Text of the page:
Paul Weiss Offers M&A at a Glance for December 2018

M&A activity in December 2018 declined across most measures. While M&A activity reached 12-month lows both globally and in the U.S., the declines in the U.S. were significantly more pronounced. Deal volume by dollar value[1] decreased, by 55.2% to $65.36 billion in the U.S., and by 17.4% to $216.72 billion globally. In the U.S. the average value of announced public mergers declined to a 12-month low of $1.35 billion. Figure 4. The number of deals also decreased, by 17.3% to 430 in the U.S., and by 12.6% to 2,250 globally, hitting the lowest levels for number of deals both in the U.S. and globally in the history of this publication (below the previous record lows set in November).

Strategic vs. Sponsor Activity

Unlike November, the strategic M&A market – while still relatively weak – performed better than the sponsor market in December 2018. The number of strategic deals decreased in December 2018 by 7.5% to 347 in the U.S. and by 11.0% to 2,015 globally. Additionally, strategic volume by dollar value decreased by 40.8% to $49.51 billion in the U.S., but increased slightly by 1.2% to $173.82 billion globally. Figure 1 and Annex Figures 1A4A. The number of sponsor-related deals decreased in the U.S. by 42.8% to 83 and globally by 24.2% to 235, and sponsor-related deal volume as measured by dollar value decreased in the U.S. by 74.6% to a 12-month low of $15.85 billion and globally by 52.7% to a 12-month low of $42.91 billion. Figure 1 and Annex Figures 1A4A.  Such declines in sponsor-related activity coincide with and may partially be explained by the recent weakness in the acquisition financing markets (particularly the high-yield markets) in December,[2] and general weakness in M&A dealmaking with overall equity market instability.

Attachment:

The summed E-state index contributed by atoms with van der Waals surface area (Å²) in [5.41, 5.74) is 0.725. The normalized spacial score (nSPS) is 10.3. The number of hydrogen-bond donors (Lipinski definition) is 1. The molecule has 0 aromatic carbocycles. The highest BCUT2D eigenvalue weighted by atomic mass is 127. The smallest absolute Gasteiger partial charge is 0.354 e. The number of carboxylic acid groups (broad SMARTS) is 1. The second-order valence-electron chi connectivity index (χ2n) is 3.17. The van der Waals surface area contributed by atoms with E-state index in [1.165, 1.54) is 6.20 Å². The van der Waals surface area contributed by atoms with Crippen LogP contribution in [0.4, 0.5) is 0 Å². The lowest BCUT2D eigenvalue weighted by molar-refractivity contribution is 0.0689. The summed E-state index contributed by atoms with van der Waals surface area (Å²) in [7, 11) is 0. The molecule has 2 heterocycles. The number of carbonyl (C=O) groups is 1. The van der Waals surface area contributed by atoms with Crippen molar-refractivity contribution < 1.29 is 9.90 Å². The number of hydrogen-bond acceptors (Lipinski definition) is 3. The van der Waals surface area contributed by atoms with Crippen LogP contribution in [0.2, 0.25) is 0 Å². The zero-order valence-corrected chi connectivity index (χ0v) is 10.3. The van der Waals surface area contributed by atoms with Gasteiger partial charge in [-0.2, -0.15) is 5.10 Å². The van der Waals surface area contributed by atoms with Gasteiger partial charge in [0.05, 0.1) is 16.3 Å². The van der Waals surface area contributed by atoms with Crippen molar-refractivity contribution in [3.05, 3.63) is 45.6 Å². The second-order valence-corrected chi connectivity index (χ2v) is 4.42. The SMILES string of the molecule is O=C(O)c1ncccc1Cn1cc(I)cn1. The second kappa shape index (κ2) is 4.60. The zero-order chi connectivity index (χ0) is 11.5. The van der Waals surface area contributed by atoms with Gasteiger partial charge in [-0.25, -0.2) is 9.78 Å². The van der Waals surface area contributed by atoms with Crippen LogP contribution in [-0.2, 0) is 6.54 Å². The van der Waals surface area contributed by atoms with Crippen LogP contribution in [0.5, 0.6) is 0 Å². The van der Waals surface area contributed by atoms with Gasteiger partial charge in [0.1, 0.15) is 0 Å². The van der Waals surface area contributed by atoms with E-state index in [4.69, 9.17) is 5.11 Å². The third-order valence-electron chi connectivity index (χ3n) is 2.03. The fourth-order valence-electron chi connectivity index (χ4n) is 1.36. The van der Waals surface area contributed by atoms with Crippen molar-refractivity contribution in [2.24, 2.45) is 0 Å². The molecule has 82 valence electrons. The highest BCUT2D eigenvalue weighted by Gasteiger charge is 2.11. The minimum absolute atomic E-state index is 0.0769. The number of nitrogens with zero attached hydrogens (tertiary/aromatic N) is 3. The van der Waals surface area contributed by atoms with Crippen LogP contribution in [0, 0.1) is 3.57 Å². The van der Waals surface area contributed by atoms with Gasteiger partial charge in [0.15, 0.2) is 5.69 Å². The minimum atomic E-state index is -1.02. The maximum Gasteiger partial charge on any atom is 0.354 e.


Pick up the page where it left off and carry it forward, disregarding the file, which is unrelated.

Crossborder Activity

The number of crossborder deals decreased globally by 15.8% to 516, and crossborder deal volume by dollar value decreased by 23.8% to $72.98 billion.

In the U.S., the number of U.S. inbound crossborder deals decreased in December 2018 by 6.6% to 85, and U.S. outbound transactions decreased by 26.3% to a 12-month low of 87. U.S. inbound activity as measured by dollar value decreased by 71.8% to $14.27 billion, and U.S. outbound volume by dollar value decreased by 10.1% to $9.13 billion. Figure 1 and Annex Figures 5A—7A.

Japan was the leading country for U.S. inbound activity by number of deals in the month of December (18), and Canada retained its lead for U.S. inbound activity by number of deals over the last 12-month period (340). The U.K. was the leading country for U.S. inbound activity as measured by total dollar value in December ($6.15 billion), and Canada retained its lead for U.S. inbound activity as measured by total dollar value over the last 12-month period ($81.76 billion). In both December and over the last 12-month period, the U.K. was again the leading destination country for U.S. outbound transactions by number of deals (23 and 309, respectively). France was the leading destination country for U.S. outbound activity by dollar value in December ($3.68 billion), driven primarily by Merck & Co.’s announced acquisition of Antelliq Holdings France SAS.  The U.K, despite the ongoing uncertainty surrounding Brexit, retained its lead for U.S. outbound activity by dollar value over the last 12-month period ($89.74 billion). Figure 3.

U.S. Deals by Industry

Computers & Electronics remained the most active target industry by number of deals in December (112) and over the last 12 months (2,259). Consumer Products was the most active target industry by dollar value in December ($12.83 billion), driven primarily by Altria Group Inc.’s acquisition of a minority stake in JUUL Labs Inc.  Computers & Electronics was the most active target industry by dollar value over the last 12 months ($325.11 billion). Figure 2.

U.S. Public Mergers

As for U.S. public merger deal terms in December 2018, average target break fees and average reverse break fees were both below their 12-month levels. Average target break fees were 3.3% (compared to a 12-month average of 3.7%), and average reverse break fees were 4.1% (compared to a 12-month average of 5.7%). Figures 6 and 7.

All Figures referenced above are available here.

ENDNOTES

[1]     Each metric in this publication that references deal volume by dollar value is calculated from the subset of the total number of deals that includes a disclosed deal value.

[2]     See e.g., Daniel Kruger and Sam Goldfarb, Junk-Bond Sale Ends 40-Day Market Drought, The Wall Street Journal (January 10, 2019), https://www.wsj.com/articles/a-junk-bond-drought-is-making-investors-nervous-11547116200.

This post comes to us from Paul, Weiss, Rifkind, Wharton & Garrison LLP. It is based on the firm’s memorandum, “M&A at a Glance–January 2019,”dated January 16, 2019, and available here.